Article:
I'm not a fan of The Bachelorette. Any Season. Or the Bachelor. Or any reality TV. It's all hot garbage. I can't even enjoy it at an ironic level, for some kind of meta humor about the state of society. It's just boring TV.
That being said, I watched most of Becca's season for what started out as a favor to my girlfriend, and ended up being me just cheering on Jordan Kimball.
If you're not familiar with the show or season, a running schtick they do is to pick out a villain each season, so the entire internet can bag on them, and tweet about how awful they are. It was Krystal Nielson from Ari's season. It was Chris Randone for a short while after Jordan left. Excuse me. My Bachelor knowledge only goes back about two seasons.
I can't help the but enjoy the villains in the show, but there was something beyond being “the bad guy” that made Jordan a more memorable character. I think it was his ability to embrace who he was, and turn it up to 11 despite what anyone else thought. He has quite a few memorable quotes from the show, but my favorite is this one:
Being Me Is My Greatest Power
Though I'm sure a lot of things are staged and edited to look a certain way, this was said during a heated argument with David Ravitz, which makes me think that Jordan 100% believe this. Perhaps it's a morning mantra he repeats as part of a daily routine.
Ok, so enough of the backstory, what's the point and what does this have to do with branding and niche marketing?
The point is that I do not like this TV show, but somehow, this guy has created a fan out of me. I'm spending my Saturday afternoon writing about him. He's got a niche following who love his personality, his style, and his content.
There are almost 100,000 people on Instagram that care what he has to say. He's got plenty of haters, for sure, but that doesn't matter. He's being himself and there are people out there that appreciate him for it.
And here's the lesson you can take for your own business ventures, even if they have nothing to do with modeling, TV, or being a villain: Don't try to recreate what others have done. Build your brand based on your own thoughts and goals. There will always be someone around the corner to criticize what you're doing, but at the end of the day, you only have to answer to yourself and the people/customers that care about you/what your'e doing.
Sound a bit wordy? Well, of course Jordan has a better way of saying it.
If you want to wreck my image, you'll never succeed. You know why? Because my image is me.
My site focuses on affiliate marketers building WordPress blogs. My audience is people who don't want to do technical analysis' of keyword or competition data. I'm teaching people who want to make money online just by researching and writing about topics they care about. I hate pyramid schemes, dislike MLMs, and advise against any type of “quick result system”. It's taken me years to figure that out, but I'm comfortable where I'm in terms of finding an audience to reach out to.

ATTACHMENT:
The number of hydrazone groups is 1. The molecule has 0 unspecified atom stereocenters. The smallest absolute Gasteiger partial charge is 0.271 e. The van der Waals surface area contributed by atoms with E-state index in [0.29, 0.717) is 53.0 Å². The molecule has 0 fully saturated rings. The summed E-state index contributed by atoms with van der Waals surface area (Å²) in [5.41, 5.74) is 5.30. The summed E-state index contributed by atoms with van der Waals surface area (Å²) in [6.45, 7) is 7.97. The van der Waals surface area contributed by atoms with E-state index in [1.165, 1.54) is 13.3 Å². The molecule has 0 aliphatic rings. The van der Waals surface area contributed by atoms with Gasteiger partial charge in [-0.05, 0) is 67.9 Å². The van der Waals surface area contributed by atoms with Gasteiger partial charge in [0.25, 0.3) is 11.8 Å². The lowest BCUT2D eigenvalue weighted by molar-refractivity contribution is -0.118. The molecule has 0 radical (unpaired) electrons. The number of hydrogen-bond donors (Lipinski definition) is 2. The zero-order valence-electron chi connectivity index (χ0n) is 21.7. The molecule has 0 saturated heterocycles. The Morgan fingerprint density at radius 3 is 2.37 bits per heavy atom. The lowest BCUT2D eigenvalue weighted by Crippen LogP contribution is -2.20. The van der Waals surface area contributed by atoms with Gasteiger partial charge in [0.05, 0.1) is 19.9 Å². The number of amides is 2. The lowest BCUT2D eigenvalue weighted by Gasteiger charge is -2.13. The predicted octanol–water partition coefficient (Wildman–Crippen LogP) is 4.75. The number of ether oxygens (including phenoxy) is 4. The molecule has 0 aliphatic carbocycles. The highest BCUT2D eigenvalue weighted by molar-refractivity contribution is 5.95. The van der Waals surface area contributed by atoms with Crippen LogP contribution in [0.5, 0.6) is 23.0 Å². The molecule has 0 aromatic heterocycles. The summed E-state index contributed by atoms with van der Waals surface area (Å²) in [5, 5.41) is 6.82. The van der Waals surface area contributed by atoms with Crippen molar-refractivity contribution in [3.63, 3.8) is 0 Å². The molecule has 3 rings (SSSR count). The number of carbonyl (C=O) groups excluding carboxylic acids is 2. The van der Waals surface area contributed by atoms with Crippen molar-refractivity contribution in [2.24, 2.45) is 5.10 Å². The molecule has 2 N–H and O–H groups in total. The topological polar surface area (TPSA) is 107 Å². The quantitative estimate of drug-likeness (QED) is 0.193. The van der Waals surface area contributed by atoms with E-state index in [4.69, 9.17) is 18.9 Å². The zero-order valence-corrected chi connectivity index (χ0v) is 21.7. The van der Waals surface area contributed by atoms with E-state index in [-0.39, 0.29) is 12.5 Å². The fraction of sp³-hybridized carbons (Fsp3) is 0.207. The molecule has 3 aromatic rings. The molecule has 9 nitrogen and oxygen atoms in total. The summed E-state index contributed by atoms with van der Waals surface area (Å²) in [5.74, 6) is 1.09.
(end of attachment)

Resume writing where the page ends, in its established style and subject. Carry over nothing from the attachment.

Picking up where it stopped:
As you are building out your first affiliate website, you'll want to imitate other successful people. You may even copy their keywords or rewrite their content. That may be fine for a short while, but eventually you'll find out that if you imitate what others are doing, you also become responsible for the results of their actions.
Remember! Being YOU is your greatest power (Except you, David, LOL)
I found this out the hard way when I started my website and was writing about stocks and real estate investing. I found out quickly that I didn't really have a huge interest in getting deep into these topics, and I couldn't handle the questions or comments that came to the blog. I was trying to be NerdWallet instead of trying to discover what One More Cup of Coffee was all about.
When it comes to building your affiliate niche website, think about who your audience is. Why would someone come to your website versus another website in the niche? What about you makes you unique among other experts in your arena? If you were to meet these experts, where would your opinions differ? Anything you can use to differentiate yourself can be a reason for your visitors to remember your site.
Your branding doesn't even have to be a “theme”, like the nerd or the woman or the traveler. Paving the first highway in their head could be something as simple as being the guy that answers all the questions posted on his blog. Or it could be the girl that's on Twitter as opposed to Facebook. I like Twitter and hate Facebook. I'd rather keep up with a blogger that tweets a few times a day than one who posts Facebook updates (I block Facebook on my browsers).
I've got billboards up in all their minds. We're paving highways.
(Context) Video: Jordan's Men Tell All Studio Rant!
Since I talk to a lot of newbies about building their first websites, a question I get a lot is, “Why would someone go to my website instead of the experts. What's the point of even starting?”
The point is that no one is an expert at everything. No single website can cover all topics, every day, thoroughly, and be the ‘best' about everything. The big sites are going to go for big fish, but they also have a lot of mouths to feed. They have a team of content creators. They have an office, with rent, and lights to keep on. You can build a website on any topic you want, from a plastic TV dinner tray in the corner of your apartment.
You are you, and they are them. Some people want to read Buzzfeed articles about the top beers to try. Other people want to read about the difference between strains of Brettanomyces yeast. Different people like different things, and that's OK. Figure out what you can do that other people will dig, even if it means you have to be your weird, wild, villainous self.
We can't all be Garrets, but that's OK. It just means we won't have to apologize for what memes we like.